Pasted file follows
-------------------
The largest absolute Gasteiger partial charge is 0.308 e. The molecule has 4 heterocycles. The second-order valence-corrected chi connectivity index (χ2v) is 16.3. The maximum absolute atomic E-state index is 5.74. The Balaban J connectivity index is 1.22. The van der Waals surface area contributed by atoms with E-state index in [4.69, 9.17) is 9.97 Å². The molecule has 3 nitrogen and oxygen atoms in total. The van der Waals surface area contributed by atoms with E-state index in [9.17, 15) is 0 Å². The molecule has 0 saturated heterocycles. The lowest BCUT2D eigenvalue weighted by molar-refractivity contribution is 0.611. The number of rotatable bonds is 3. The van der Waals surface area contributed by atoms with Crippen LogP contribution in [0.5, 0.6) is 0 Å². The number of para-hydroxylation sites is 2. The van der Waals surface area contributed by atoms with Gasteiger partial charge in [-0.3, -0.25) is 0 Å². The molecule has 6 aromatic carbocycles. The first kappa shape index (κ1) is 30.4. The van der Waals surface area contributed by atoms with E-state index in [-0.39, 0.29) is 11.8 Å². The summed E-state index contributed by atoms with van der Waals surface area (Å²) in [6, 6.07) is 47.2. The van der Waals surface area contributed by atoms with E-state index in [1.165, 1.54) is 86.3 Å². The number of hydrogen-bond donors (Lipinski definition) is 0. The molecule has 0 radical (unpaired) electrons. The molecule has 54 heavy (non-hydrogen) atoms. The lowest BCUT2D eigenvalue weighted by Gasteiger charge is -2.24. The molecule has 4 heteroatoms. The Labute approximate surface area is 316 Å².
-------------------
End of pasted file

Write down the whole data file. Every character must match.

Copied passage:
The largest absolute Gasteiger partial charge is 0.308 e. The molecule has 4 heterocycles. The second-order valence-corrected chi connectivity index (χ2v) is 16.3. The maximum absolute atomic E-state index is 5.74. The Balaban J connectivity index is 1.22. The van der Waals surface area contributed by atoms with E-state index in [4.69, 9.17) is 9.97 Å². The molecule has 3 nitrogen and oxygen atoms in total. The van der Waals surface area contributed by atoms with E-state index in [9.17, 15) is 0 Å². The molecule has 0 saturated heterocycles. The lowest BCUT2D eigenvalue weighted by molar-refractivity contribution is 0.611. The number of rotatable bonds is 3. The van der Waals surface area contributed by atoms with Crippen LogP contribution in [0.5, 0.6) is 0 Å². The number of para-hydroxylation sites is 2. The van der Waals surface area contributed by atoms with Gasteiger partial charge in [-0.3, -0.25) is 0 Å². The molecule has 6 aromatic carbocycles. The first kappa shape index (κ1) is 30.4. The van der Waals surface area contributed by atoms with E-state index in [-0.39, 0.29) is 11.8 Å². The summed E-state index contributed by atoms with van der Waals surface area (Å²) in [6, 6.07) is 47.2. The van der Waals surface area contributed by atoms with E-state index in [1.165, 1.54) is 86.3 Å². The number of hydrogen-bond donors (Lipinski definition) is 0. The molecule has 0 radical (unpaired) electrons. The molecule has 54 heavy (non-hydrogen) atoms. The lowest BCUT2D eigenvalue weighted by Gasteiger charge is -2.24. The molecule has 4 heteroatoms. The Labute approximate surface area is 316 Å².